Every year, we go through the same thing: we make resolutions about what we will do – exercise more, eat better, write every day… and that goes on for a few weeks, or a few months – and then the enthusiasm wanes, and we go back to our old habits.
One thing is for sure: resolutions don’t work. Resolving to take action isn’t enough. You have to have commitment, and to make a plan.
So, this weekend, after the festivities of New Year’s Eve are over, sit down and really think about what you want to accomplish creatively this year. It can help to take a big piece of paper, and draw your ideas, or just write them out, mind-map style. Then decide on your priorities. Not the ones you “should” do, but the ones that are a little scary, the ones you’re not sure you can accomplish. That’s where the energy is.
• Write them down. This can be on a big piece of paper, placed where you can see it regularly, or in a new journal, on the first page, where you can look back on them every day.
• Think about timeline: what is the end goal? Break it down into smaller pieces. What can you do in 9 months? 6 months? 3 months? This month? It’s helpful at this stage to keep to the big picture, but having a large goal broken down into smaller goals can help with the weekly and daily planning.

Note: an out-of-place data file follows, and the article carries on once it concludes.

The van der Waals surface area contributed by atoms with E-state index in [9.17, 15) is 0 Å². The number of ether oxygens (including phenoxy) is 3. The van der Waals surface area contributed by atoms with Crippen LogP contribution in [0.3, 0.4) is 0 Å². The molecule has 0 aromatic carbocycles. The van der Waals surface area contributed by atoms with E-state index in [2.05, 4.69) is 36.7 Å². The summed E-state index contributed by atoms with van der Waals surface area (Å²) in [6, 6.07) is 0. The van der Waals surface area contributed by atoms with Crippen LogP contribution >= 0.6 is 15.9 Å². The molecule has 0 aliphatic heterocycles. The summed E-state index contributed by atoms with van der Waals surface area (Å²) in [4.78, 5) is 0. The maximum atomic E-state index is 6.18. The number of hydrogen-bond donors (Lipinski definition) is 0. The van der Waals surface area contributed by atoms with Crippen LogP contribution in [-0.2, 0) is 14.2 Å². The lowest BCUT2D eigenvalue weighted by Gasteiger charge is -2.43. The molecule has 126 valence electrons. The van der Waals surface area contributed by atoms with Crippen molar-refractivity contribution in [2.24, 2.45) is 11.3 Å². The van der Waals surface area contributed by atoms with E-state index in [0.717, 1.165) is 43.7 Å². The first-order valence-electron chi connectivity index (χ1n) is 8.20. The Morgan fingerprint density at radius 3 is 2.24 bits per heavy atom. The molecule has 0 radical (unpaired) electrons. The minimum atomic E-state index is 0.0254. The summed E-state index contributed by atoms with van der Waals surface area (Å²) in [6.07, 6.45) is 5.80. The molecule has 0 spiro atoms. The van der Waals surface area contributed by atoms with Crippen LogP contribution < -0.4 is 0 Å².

• As well as goals, think about rewards: How will you reward yourself at each stage? It’s important to choose things that will help motivate you. Don’t skip this step! When you’re in the middle of a long project, especially, it’s easy for motivation and energy to sink, leaving you wondering why you ever wanted to do this in the first place. The prospect of a reward can help keep you going when beating yourself up about lack of motivation or progress will just make you sink further.
• Finally, plan out your first week. What will you accomplish this week? What specific tiny steps will you take to make your goals a reality? If necessary, make it the tiniest possible step. Can you commit to five minutes per day? If your resistance is really strong, then maybe you have to take it in really tiny steps: the first day, just enter the room where you write. The second day, turn on the computer, or pull out a piece of paper and a pen. The third day, sit in the chair and pick them up. And so on. It may seem ridiculous, but tiny steps can circumvent the resistance very effectively. If it’s tiny enough that you can’t possibly not do it, it’s just right.
So, that’s what I will be doing this weekend. There is power in writing things down, in setting goals and intentions instead of just making resolutions. Look over what you accomplished (or didn’t) this year, and use that as motivation to help you plan your 2016. Make this the year you finally accomplish your Big Goal! If you’d like, share it in the comments. In the next entries, we’ll talk about the power of sharing and finding accountability partners.